Thursday, 13 March 2008

Despatches from Lebanon - Part 1

One of my friends is on his first trip to Lebanon. Here's his first communication from that most Europe-like country.
It has been a week in Beirut without a side trip out to some interesting camp site or scene of a massive shootout. I was supposed to go to Tyre near the Israeli border last Thursday but due to some other arrangements this has been postponed.

My spare time has been used walking around Beirut taking interesting photos of buildings that were attempted to be demolished by small arms fire. Quite a feat when you look at how many rounds it takes to chip away at concrete. Some of the more industrious demolishers used rocket propelled grenades to hack off larger hunks. A much more efficient method of destruction. Most of these buildings are owned by developers waiting for the right time to develop and reconstruct their investment.

Beirut is quite an attractive city, in some ways it could be any European city set on the water at the foothills of a mountain range. Given the strong French influence it has some advantages, especially the food. But also the French leave a distinct disadvantage - their engineering. The French are definitely outside their skill sets when not in the kitchen or the winery. The roads and buildings are distinctly French. Great aesthetically but crap when it comes to functionality. The road system leaves a lot to be desired but this is only exacerbated by the skill of the Lebanese drivers. They drive like starlings or large schools of fish weaving in all directions rather than going straight. Watching traffic is a spectator sport that was once reserved for those with blood lust. Needless to say that the road toll is significant.

The other blight here is that everyone smokes, including newborns. The only advantage of this is that they do not have to invest in aged care. Mr Marlboro and Mr Kent will ensure that the life expectancy of the locals does not cause an aged care issue. Apparently aged care is not a current issue probably as a result of most of the locals having an aversion to oxygen and preferring to get their air intake filtered through a haze of smoke.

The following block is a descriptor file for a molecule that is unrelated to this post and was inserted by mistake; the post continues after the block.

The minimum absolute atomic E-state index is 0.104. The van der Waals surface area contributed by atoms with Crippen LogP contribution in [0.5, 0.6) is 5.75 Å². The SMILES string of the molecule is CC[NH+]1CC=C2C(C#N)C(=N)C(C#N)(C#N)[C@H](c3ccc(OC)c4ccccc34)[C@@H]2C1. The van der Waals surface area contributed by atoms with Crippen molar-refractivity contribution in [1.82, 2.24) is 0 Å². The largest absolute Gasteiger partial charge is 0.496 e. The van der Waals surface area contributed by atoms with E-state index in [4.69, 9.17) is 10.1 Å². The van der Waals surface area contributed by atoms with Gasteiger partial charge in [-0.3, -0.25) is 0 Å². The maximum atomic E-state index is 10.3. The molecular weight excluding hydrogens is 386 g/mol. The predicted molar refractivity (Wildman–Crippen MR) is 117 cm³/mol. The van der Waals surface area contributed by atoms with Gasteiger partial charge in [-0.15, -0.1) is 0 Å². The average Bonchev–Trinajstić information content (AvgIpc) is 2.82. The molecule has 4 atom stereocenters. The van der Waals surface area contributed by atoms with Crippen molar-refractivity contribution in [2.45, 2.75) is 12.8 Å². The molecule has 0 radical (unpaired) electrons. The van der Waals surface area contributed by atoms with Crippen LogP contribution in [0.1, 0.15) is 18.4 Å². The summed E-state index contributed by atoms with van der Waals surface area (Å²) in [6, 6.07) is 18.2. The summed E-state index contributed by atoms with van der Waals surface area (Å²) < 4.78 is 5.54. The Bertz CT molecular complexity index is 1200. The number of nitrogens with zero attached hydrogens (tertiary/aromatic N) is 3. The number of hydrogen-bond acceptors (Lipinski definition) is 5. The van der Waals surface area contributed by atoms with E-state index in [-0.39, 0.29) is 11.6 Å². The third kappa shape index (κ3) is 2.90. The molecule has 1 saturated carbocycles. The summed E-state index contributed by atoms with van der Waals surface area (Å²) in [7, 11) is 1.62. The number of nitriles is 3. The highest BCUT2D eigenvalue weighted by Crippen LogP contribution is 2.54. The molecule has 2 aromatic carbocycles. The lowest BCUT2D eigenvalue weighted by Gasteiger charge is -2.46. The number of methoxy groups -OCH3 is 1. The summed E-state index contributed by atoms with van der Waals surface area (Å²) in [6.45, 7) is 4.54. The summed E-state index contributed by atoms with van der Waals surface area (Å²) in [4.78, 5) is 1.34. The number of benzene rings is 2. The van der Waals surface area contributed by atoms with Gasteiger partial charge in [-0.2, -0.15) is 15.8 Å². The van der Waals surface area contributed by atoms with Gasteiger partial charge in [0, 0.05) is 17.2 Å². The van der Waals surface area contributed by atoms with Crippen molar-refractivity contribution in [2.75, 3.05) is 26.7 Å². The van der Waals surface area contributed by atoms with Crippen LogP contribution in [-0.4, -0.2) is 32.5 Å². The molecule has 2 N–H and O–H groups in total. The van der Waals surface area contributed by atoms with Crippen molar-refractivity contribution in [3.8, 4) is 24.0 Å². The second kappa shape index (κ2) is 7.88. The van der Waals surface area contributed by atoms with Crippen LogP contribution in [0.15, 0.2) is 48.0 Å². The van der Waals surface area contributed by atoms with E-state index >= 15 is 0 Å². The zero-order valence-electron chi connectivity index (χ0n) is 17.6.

Last week there was cause for celebration when a provincial member of parliament gave some speech. The local tribesmen get very enthusiastic when their representative has something to say in public. The occasion was supported by fireworks of the traditional kind with the aid of machine guns and other small arms fire. This doesn't normally cause concern but the local paper reported on the event and included comments from the police that the locals should refrain from using celebratory grenades at these celebrations. Probably a reasonable request. I don't think that the small arms fire really causes anyone to take notice so perhaps the use of the occasional celebratory grenade will help the celebrations along.

Having been down to the site of the explosion that took out the late Rafik Hariri it is interesting to see how much damage a two ton truck bomb can do. If you are in the glass replacement business such acts are good for business as they can remove the glass for at least two city blocks. Probably a share price sensitive activity for the glass companies.

I was informed that when it happened a group of doctors some 2 kilometres away heard a loud noise. Unsure of what it was they were heartened by one of their Bosnian colleagues who informed them without raising an eyebrow that it was a two ton truck bomb. He continued working without any further thought. It is always good to have someone with good environmental knowledge on the team. One wonders what his experiences included.

This weekend will have more meetings with interesting people and intelligence reports inform me that the 8 March will bring interesting times. Also 11 March and 14 March should bring more interesting events. Can't wait.
(Nothing Follows)

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